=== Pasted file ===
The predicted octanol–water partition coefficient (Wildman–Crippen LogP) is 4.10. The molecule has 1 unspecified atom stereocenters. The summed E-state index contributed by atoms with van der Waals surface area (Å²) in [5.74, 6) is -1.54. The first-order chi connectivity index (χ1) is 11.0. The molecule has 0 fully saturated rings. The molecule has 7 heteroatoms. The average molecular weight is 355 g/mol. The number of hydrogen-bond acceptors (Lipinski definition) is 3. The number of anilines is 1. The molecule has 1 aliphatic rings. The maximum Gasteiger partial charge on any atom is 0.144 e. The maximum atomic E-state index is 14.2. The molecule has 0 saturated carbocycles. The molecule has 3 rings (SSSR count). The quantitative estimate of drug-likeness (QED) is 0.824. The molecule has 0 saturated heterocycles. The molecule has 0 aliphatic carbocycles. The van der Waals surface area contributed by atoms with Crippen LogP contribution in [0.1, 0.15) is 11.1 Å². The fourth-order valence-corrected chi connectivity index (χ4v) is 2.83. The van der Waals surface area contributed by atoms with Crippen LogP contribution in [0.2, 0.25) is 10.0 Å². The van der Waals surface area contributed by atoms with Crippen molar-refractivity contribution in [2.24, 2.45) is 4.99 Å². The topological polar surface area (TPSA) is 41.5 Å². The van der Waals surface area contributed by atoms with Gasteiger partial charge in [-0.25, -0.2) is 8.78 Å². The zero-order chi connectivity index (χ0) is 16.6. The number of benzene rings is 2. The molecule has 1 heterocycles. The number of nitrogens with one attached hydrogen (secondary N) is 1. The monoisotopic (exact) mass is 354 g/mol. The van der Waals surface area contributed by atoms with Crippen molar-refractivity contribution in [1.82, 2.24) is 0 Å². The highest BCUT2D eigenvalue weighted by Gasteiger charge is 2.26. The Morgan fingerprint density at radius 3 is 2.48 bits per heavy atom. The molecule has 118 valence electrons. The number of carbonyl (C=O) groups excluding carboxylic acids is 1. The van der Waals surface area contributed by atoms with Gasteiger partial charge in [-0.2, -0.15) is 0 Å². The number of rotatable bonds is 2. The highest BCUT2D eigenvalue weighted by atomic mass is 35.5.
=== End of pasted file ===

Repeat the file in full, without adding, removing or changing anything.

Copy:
The predicted octanol–water partition coefficient (Wildman–Crippen LogP) is 4.10. The molecule has 1 unspecified atom stereocenters. The summed E-state index contributed by atoms with van der Waals surface area (Å²) in [5.74, 6) is -1.54. The first-order chi connectivity index (χ1) is 11.0. The molecule has 0 fully saturated rings. The molecule has 7 heteroatoms. The average molecular weight is 355 g/mol. The number of hydrogen-bond acceptors (Lipinski definition) is 3. The number of anilines is 1. The molecule has 1 aliphatic rings. The maximum Gasteiger partial charge on any atom is 0.144 e. The maximum atomic E-state index is 14.2. The molecule has 0 saturated carbocycles. The molecule has 3 rings (SSSR count). The quantitative estimate of drug-likeness (QED) is 0.824. The molecule has 0 saturated heterocycles. The molecule has 0 aliphatic carbocycles. The van der Waals surface area contributed by atoms with Crippen LogP contribution in [0.1, 0.15) is 11.1 Å². The fourth-order valence-corrected chi connectivity index (χ4v) is 2.83. The van der Waals surface area contributed by atoms with Crippen LogP contribution in [0.2, 0.25) is 10.0 Å². The van der Waals surface area contributed by atoms with Crippen molar-refractivity contribution in [2.24, 2.45) is 4.99 Å². The topological polar surface area (TPSA) is 41.5 Å². The van der Waals surface area contributed by atoms with Gasteiger partial charge in [-0.25, -0.2) is 8.78 Å². The zero-order chi connectivity index (χ0) is 16.6. The number of benzene rings is 2. The molecule has 1 heterocycles. The number of nitrogens with one attached hydrogen (secondary N) is 1. The monoisotopic (exact) mass is 354 g/mol. The van der Waals surface area contributed by atoms with Crippen molar-refractivity contribution in [1.82, 2.24) is 0 Å². The highest BCUT2D eigenvalue weighted by Gasteiger charge is 2.26. The Morgan fingerprint density at radius 3 is 2.48 bits per heavy atom. The molecule has 118 valence electrons. The number of carbonyl (C=O) groups excluding carboxylic acids is 1. The van der Waals surface area contributed by atoms with Gasteiger partial charge in [-0.2, -0.15) is 0 Å². The number of rotatable bonds is 2. The highest BCUT2D eigenvalue weighted by atomic mass is 35.5.